This image shows a southern mid-latitude crater: it has bright landslides on its southeast and west walls, some of which have noticeable boulder tracks where boulders rolled down the slopes.
The most noticeable features of this crater are the gullies on the north wall. A couple of small gullies appear to emanate from an overhang. The others originate at or near layers up-slope. The layers are sturdy and resistant from erosion: the layers that appear to be decaying into resolvable boulders, instead of particles easily moved by the wind, are evidence of this.
The color portion of this observation is spectacular. Note the distinct, blue layers lining the south rim of the crater and the white-blue rocks poking through. Wind erosion will likely expose them as time continues.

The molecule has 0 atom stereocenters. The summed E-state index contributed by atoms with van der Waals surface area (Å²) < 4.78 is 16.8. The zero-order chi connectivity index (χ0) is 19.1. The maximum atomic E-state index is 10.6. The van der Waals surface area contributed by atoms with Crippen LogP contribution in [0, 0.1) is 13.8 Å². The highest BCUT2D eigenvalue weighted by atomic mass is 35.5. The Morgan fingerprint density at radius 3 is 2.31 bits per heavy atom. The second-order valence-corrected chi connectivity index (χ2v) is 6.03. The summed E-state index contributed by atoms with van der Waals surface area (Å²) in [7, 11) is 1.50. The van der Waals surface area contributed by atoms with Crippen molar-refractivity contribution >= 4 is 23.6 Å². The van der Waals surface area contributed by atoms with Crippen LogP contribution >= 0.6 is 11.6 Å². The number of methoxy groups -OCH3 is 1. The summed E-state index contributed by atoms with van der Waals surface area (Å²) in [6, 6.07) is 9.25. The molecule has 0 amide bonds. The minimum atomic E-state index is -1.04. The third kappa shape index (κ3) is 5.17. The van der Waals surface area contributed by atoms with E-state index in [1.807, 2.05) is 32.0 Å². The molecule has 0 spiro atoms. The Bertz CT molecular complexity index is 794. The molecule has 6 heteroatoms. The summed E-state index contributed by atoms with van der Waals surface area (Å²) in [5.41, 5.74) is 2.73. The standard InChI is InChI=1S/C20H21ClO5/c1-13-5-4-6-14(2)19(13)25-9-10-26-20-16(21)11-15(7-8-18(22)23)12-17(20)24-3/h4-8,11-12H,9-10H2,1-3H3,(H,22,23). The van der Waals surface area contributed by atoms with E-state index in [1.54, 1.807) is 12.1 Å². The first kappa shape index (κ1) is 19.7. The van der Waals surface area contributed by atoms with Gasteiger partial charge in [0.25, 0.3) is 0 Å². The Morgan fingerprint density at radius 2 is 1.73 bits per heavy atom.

The top part of the image captures the complex floor of a larger crater upon which the featured crater is superposed. There are a large number of dunes as well as prominent ridges. The color contrast of the gullies to their surroundings is quite distinct. The gullies have blue channels; however, their down-slope debris aprons are redder. This probably indicates a change in particle size, or that the debris aprons have been covered with dust to blend into their surroundings.
Please note that this image is false color; it is not as it would appear naturally to the human eye.
Written by: Kelly Kolb (18 January 2008)
This is a stereo pair with PSP_003215_1405 .
More info and image formats at http://hirise.lpl.arizona.edu/PSP_003492_1405
Image: NASA/JPL/University of Arizona